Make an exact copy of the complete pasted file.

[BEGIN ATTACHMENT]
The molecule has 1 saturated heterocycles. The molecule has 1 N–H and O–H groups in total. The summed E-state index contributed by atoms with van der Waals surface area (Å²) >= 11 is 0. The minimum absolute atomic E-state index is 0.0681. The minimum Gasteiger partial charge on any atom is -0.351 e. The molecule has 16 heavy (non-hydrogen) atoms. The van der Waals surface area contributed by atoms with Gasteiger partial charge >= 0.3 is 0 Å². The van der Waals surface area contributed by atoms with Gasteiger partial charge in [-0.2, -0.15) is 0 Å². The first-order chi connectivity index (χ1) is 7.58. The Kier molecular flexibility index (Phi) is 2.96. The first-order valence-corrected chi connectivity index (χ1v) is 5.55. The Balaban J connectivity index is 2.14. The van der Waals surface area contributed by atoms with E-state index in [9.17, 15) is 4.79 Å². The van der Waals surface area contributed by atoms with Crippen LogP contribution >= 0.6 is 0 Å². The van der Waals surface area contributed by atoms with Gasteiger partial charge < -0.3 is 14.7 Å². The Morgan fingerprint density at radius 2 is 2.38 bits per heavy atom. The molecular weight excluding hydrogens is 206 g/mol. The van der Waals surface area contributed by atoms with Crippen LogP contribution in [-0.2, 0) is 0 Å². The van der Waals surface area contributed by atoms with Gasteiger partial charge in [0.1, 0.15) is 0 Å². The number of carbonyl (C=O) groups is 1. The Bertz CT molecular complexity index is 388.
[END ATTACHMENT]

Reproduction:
The molecule has 1 saturated heterocycles. The molecule has 1 N–H and O–H groups in total. The summed E-state index contributed by atoms with van der Waals surface area (Å²) >= 11 is 0. The minimum absolute atomic E-state index is 0.0681. The minimum Gasteiger partial charge on any atom is -0.351 e. The molecule has 16 heavy (non-hydrogen) atoms. The van der Waals surface area contributed by atoms with Gasteiger partial charge >= 0.3 is 0 Å². The van der Waals surface area contributed by atoms with Gasteiger partial charge in [-0.2, -0.15) is 0 Å². The first-order chi connectivity index (χ1) is 7.58. The Kier molecular flexibility index (Phi) is 2.96. The first-order valence-corrected chi connectivity index (χ1v) is 5.55. The Balaban J connectivity index is 2.14. The van der Waals surface area contributed by atoms with E-state index in [9.17, 15) is 4.79 Å². The van der Waals surface area contributed by atoms with Crippen LogP contribution >= 0.6 is 0 Å². The van der Waals surface area contributed by atoms with Gasteiger partial charge < -0.3 is 14.7 Å². The Morgan fingerprint density at radius 2 is 2.38 bits per heavy atom. The molecular weight excluding hydrogens is 206 g/mol. The van der Waals surface area contributed by atoms with Crippen LogP contribution in [-0.2, 0) is 0 Å². The van der Waals surface area contributed by atoms with Gasteiger partial charge in [0.1, 0.15) is 0 Å². The number of carbonyl (C=O) groups is 1. The Bertz CT molecular complexity index is 388.